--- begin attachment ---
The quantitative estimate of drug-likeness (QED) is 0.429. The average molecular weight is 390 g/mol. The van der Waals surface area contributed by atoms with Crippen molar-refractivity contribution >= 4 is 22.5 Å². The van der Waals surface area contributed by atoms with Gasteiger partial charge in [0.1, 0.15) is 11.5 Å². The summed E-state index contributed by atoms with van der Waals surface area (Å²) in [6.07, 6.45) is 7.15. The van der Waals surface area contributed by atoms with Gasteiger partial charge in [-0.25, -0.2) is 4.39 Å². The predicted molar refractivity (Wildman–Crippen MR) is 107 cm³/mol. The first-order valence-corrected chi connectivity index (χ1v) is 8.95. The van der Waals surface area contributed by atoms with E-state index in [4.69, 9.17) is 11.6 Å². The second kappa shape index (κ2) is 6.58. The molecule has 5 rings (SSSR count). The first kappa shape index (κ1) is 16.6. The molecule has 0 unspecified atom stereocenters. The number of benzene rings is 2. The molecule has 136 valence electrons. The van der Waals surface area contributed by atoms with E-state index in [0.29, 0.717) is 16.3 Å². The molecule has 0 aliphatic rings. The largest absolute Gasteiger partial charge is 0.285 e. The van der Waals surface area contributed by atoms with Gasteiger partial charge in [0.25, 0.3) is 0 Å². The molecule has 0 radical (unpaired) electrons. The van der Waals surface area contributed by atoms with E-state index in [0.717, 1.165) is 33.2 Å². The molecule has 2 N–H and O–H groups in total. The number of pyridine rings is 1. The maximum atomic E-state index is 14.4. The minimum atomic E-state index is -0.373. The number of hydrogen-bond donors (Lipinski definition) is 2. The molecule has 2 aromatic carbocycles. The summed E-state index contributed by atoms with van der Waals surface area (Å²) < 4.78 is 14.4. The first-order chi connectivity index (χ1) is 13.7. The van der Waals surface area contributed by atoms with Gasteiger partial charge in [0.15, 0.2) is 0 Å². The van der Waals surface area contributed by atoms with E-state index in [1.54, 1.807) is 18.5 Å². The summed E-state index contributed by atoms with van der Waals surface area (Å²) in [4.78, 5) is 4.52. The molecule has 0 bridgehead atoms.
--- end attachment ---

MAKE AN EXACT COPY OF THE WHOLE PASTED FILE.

The quantitative estimate of drug-likeness (QED) is 0.429. The average molecular weight is 390 g/mol. The van der Waals surface area contributed by atoms with Crippen molar-refractivity contribution >= 4 is 22.5 Å². The van der Waals surface area contributed by atoms with Gasteiger partial charge in [0.1, 0.15) is 11.5 Å². The summed E-state index contributed by atoms with van der Waals surface area (Å²) in [6.07, 6.45) is 7.15. The van der Waals surface area contributed by atoms with Gasteiger partial charge in [-0.25, -0.2) is 4.39 Å². The predicted molar refractivity (Wildman–Crippen MR) is 107 cm³/mol. The first-order valence-corrected chi connectivity index (χ1v) is 8.95. The van der Waals surface area contributed by atoms with E-state index in [4.69, 9.17) is 11.6 Å². The second kappa shape index (κ2) is 6.58. The molecule has 5 rings (SSSR count). The first kappa shape index (κ1) is 16.6. The molecule has 0 unspecified atom stereocenters. The number of benzene rings is 2. The molecule has 136 valence electrons. The van der Waals surface area contributed by atoms with E-state index in [0.29, 0.717) is 16.3 Å². The molecule has 0 aliphatic rings. The largest absolute Gasteiger partial charge is 0.285 e. The van der Waals surface area contributed by atoms with Gasteiger partial charge in [0.25, 0.3) is 0 Å². The molecule has 0 radical (unpaired) electrons. The van der Waals surface area contributed by atoms with E-state index in [0.717, 1.165) is 33.2 Å². The molecule has 2 N–H and O–H groups in total. The number of pyridine rings is 1. The maximum atomic E-state index is 14.4. The minimum atomic E-state index is -0.373. The number of hydrogen-bond donors (Lipinski definition) is 2. The molecule has 2 aromatic carbocycles. The summed E-state index contributed by atoms with van der Waals surface area (Å²) < 4.78 is 14.4. The first-order chi connectivity index (χ1) is 13.7. The van der Waals surface area contributed by atoms with Gasteiger partial charge in [0.15, 0.2) is 0 Å². The van der Waals surface area contributed by atoms with E-state index in [1.54, 1.807) is 18.5 Å². The summed E-state index contributed by atoms with van der Waals surface area (Å²) in [4.78, 5) is 4.52. The molecule has 0 bridgehead atoms.